6. INSURANCE, EQUITY, WHEN WILL SET ASIDE A COMPROMISE.-One who has been induced to accept in full satisfaction of a loss under a policy of insurance one-half of the amount due through fraud and imposition upon him and willful misrepresentation made by the agents of the insurer, he being, as they knew, ignorant of his legal rights under the contract, may maintain an equitable ac. tion to rescind such contract of satisfaction. (Titus v. Rochester etc. Ips. Co., 426.)

7. INSURANCE – ARBITRATION-SUCCESSIVE REMEDIES. If one clause in a fire insurance policy provides that, in case of loss, an estimate shall be made by the insured and the company, and another clause provides that in case they differ the subject shall be referred to appraisers selected as therein provided, the remedies are successive, and neither party can insist upon the second who has not shown himself willing and ready to enter upon the first. (Mozer v. Sun Ins. Office, 690.)

8. INSURANCE, FIRE-WAIVER OF ARBITRATION.-The denial, by an insurance company, of its liability under a fire policy issued by it, upon the ground of a forfeiture, by reason of a breach of warranty, is a waiver of its right to insist upon arbitration as a means for ascertaining the amount of the plaintiff's damage, although such means are provided for in the policy. (Home etc. Ins. Co. v. Kennedy, 521.)

9. INSURANCE, ENCUMBRANCE UPON PROPERTY.–Though a policy of insurance provides that if an encumbrance shall be placed on the property without notice to, or consent by, the insurer, the policy shall become void, no recovery can be had if the condition is violated, though such violation does not increase the risk, and though a statute of the state requires every insurer before Issuing a policy to examine the building or structure insured and the insurable value

thereof, and that in the absence of any change increasing the risk
without the consent of the insurer and also of intentional fraud, in
case of total loss, the whole amount mentioned in the policy shall be
recovered. (Webster v. Dwelling Ilouse Ins. Co., 658.)

10. INSURANCE-LIENS INVALIDATING.-A provision in an
insurance policy avoiding it for false representations or warranties
by the insured in reference to liens and encumbrances on the insured
property includes liens created by operation of law as well as those
created by contract. (Capital City Ins. Co. v. Autrey, 121.)

11. INSURANCE – LIENS VITIATING MISREPRESENTA.
TIONS.-A judgment lien duly recorded against property before mak.
ing application for, or the issuance of a policy of insurance thereon,
constitutes a breach of warranty on the part of the assured that
there are no liens or encumbrances on the property and that his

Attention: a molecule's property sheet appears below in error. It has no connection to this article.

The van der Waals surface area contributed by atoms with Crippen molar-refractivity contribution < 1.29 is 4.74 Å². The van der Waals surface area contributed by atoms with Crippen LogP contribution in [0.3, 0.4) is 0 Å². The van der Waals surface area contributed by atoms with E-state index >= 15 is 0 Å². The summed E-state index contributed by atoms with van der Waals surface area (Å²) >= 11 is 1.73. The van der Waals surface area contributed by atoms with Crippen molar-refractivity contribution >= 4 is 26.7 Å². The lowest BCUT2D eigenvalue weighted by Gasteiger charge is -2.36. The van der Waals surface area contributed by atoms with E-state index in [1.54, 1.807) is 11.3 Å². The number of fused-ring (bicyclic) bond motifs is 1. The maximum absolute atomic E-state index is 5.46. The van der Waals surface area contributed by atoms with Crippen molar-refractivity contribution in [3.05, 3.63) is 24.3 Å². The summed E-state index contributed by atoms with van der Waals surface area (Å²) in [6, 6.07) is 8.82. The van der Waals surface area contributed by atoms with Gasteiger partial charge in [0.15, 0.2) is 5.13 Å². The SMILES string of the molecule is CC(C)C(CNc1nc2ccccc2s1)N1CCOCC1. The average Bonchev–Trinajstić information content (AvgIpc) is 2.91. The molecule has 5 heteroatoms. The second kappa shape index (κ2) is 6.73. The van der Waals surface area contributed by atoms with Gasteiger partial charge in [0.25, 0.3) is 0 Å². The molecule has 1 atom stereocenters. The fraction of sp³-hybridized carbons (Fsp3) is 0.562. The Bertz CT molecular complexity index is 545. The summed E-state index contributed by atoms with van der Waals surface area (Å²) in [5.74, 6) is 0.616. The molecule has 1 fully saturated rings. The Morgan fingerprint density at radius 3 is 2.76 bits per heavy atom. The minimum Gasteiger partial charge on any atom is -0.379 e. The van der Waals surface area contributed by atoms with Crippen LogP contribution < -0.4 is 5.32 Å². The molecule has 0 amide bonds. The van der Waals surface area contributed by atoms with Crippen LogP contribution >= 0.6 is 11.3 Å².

nwnership is absolute, unqualified, and uudivided, and is such a mis-
representation as vitiates the policy containing a condition that it
shall be void if the exact interest of the insured is not truly stated
therein. (Capital City Ins. Co. V. Autrey, 121.)

12. INSURANCE-INTEREST OF INSURED-MISREPRESEN-
TATIONS.—If a policy of insurance provides that it shall be void
unless the exact interest of the insured is truly stated, a statement
by him that he is the absolute, unqualified, and undivided owner
of the property insured vitiates the policy, when there are others
interested in such property to the extent that they are to perform
certain services in relation thereto, and participate in tie proceeds
of the sale thereof. (Capital City Ins. Co. V. Autrey, 121.)

13. INSURANCE-CONDITION AGAINST CHATTEL MORT-
GAGE.- Whether certain machinery included in a mortgage of real
estate is personal property, so that its mortgage constitutes a breach
of the condition in the policy against personal property being or be-
coming encumbered by a chattel mortgage, is a question respecting
which the insurer must assume the burden of proof, where the
character of such machinery is such that it may be a part of the
realty. (Morotock Ins. Co. v. Rodefer, 846.)

14. INSURANCE-MORTGAGE-CHANGE OF INTEREST.-A
CONDITION in a policy of insurance against "any change in the
interest, title, or possession of the subject of the insurance, whether
by legal process or judgment, or voluntary act of the insured, or
otherwise,” is not violated by the existence of a mortgage on the
property insured at the time the policy was issued. This condition
refers to subsequent changes in the interest, title, or possession of
the property. (Morotock Ins. Co. v. Rodefer, 816.)

15. INSURANCE-MORTGAGE.-A CONDITION in a policy of
Insurance that it shall be void if tlie interest of the assured is not the
unconditional and sole ownership, is not violated by an encumbrance
existing on the property when the insurance was effected. (Morotock
Ins. Co. v. Rodefer, 846.)

16. INSURANCE, CHANGE INCREASING RISK, CONSTRUC-
TION OF STATUTE.-A statute requiring every insurer before is.
suing a policy to examine the building or structure to be insured, and
to fix the insurable value thereof, and that recovery may be had
notwithstanding any subsequent change not affecting the risk, ap-
plies only to the condition of the building or structure, and does not
impair the effect of the condition in the policy against the making of
any subsequent encumbrance on the property without notice to, and
consent by, the insurer. (Webster v. Dwelling House Ins. Co., 658.)

17. INSURANCE – CONDITIONS – DUTY TO FURNISH CER-
TIFICATE OF LOSS.-If a policy of insurance provides that the in-
sured must furnish a certificate of a magistrate or notary as to his
loss if required to do so by the insurer, the insured is under no obll-